In the fall of 2007, I enrolled in the Toronto Film School’s acting program. It was at a point where I had literally never been more excited for a movie to come out in my entire life. Nolan’s follow-up to Batman Begins was to feature the Joker, played by the recently Oscar-nominated Heath Ledger, a major up and comer. I spent years envisioning what the Joker would look like in the world that Nolan had created. I was stoked. I eagerly anticipated the first trailer. As I sat in the lobby of the CBC building at streamed it on my laptop, it didn’t disappoint.

The Joker! His voice! His laugh! “KILL THE BATMAN”

Man, this was going to be good.

By the time the film was about to be released, I ran into John H. Foote in the elevator. I told him that there were only seven days until the release, and how excited I was.

He told me he had already seen it!

Damned critics and their screeners…

Jealous doesn’t even begin to describe it.

A week later I walked into John’s office and spilled my guts about how great the movie was. We mused about whether or not it could receive a Best Picture nomination at the Oscars.

Sadly, it did not. To this day, John and I agree that not only should it have received said nomination, The Dark Knight was the best picture of 2008, hands down. It should have won.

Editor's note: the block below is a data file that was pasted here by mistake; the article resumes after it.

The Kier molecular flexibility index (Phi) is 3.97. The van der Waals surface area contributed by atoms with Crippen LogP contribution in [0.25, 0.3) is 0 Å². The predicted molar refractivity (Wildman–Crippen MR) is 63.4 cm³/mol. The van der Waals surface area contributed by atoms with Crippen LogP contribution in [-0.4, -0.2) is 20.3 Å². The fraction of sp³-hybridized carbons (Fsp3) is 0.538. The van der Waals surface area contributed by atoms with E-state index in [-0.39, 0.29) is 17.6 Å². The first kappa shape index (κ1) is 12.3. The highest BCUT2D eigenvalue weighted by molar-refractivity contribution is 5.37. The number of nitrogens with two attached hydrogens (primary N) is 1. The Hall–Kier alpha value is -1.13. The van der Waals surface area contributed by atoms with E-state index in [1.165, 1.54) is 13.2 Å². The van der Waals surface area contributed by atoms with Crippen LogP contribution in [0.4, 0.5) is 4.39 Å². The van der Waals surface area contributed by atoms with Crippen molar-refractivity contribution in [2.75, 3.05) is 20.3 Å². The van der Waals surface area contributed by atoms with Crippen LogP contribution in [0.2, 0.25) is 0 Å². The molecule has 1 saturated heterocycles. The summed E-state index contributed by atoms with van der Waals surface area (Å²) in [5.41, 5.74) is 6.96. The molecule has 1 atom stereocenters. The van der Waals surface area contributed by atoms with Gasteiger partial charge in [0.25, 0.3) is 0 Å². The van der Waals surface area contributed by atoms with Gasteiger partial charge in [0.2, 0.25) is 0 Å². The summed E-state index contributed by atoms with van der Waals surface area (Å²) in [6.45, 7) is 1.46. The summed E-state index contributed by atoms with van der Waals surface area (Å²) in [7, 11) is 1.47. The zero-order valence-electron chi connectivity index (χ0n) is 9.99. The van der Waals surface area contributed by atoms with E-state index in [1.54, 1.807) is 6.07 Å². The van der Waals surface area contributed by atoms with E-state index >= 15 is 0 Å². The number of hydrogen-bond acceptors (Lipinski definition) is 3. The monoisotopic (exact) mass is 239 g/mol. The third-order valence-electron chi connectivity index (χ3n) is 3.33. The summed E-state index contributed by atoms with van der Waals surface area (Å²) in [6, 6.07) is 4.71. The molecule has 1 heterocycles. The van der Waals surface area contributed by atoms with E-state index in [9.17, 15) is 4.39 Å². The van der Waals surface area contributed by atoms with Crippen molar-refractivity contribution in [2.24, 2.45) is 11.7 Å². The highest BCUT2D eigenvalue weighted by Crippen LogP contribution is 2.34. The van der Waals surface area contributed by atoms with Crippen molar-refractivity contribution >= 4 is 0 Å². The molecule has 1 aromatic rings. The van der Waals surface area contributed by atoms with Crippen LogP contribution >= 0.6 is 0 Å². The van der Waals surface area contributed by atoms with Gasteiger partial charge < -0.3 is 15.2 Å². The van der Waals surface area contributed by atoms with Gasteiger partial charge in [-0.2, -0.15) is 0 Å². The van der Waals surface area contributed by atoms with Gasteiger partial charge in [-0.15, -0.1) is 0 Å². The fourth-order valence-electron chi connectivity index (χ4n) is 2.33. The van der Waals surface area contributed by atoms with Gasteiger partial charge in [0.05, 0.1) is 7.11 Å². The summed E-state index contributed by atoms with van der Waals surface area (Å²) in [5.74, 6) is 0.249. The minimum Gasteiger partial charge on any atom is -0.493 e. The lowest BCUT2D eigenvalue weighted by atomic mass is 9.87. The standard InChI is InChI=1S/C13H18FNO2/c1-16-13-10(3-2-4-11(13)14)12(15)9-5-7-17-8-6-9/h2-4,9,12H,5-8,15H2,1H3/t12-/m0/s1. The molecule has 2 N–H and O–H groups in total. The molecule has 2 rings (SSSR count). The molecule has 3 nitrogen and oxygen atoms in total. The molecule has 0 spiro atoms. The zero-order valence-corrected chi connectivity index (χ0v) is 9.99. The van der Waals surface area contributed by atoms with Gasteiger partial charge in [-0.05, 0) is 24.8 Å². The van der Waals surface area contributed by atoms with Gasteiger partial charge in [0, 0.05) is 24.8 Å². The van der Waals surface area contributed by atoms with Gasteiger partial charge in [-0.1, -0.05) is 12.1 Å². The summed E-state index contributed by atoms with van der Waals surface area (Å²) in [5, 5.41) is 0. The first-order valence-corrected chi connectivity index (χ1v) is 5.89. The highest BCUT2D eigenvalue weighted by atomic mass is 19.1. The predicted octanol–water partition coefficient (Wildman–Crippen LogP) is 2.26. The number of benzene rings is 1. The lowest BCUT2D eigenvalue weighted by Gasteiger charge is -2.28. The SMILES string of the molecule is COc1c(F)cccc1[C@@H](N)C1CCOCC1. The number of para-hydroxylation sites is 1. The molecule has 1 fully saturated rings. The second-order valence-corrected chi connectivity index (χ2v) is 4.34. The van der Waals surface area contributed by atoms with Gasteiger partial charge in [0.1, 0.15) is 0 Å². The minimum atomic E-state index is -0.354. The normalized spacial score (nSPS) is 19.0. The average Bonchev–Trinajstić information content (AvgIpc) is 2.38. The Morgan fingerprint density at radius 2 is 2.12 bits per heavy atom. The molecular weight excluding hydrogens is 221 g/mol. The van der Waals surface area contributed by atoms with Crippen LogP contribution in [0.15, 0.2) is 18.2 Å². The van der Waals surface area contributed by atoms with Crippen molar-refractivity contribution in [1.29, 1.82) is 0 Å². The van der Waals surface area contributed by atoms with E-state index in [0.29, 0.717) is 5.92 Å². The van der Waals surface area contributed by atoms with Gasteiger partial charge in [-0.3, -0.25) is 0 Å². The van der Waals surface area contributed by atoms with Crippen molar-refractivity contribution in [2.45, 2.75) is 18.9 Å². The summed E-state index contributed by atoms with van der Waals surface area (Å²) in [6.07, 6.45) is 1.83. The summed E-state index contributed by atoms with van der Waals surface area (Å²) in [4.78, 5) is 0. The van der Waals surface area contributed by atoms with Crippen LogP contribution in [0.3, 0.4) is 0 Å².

Here we are a decade later and the Oscars have finally awarded a superhero film a nomination for the Academy’s top prize. Black Panther (2018) is a genuinely brilliant film, but it owes much to the The Dark Knight, a movie that still (regardless of what the Oscars might have to say) reigns as the greatest comic-book film ever made.

Using the city of Gotham itself as a character, Nolan took inspiration from Michael Mann’s Heat (1995) in his epic sequel. The theme was escalation: even though hope had risen in Gotham due to the appearance of the Batman and his mission to clean up the city (with the help of rising GCDP star, Lieutenant Jim Gordon). A crazed menace known only as “The Joker” was causing havoc amongst Gotham’s underworld.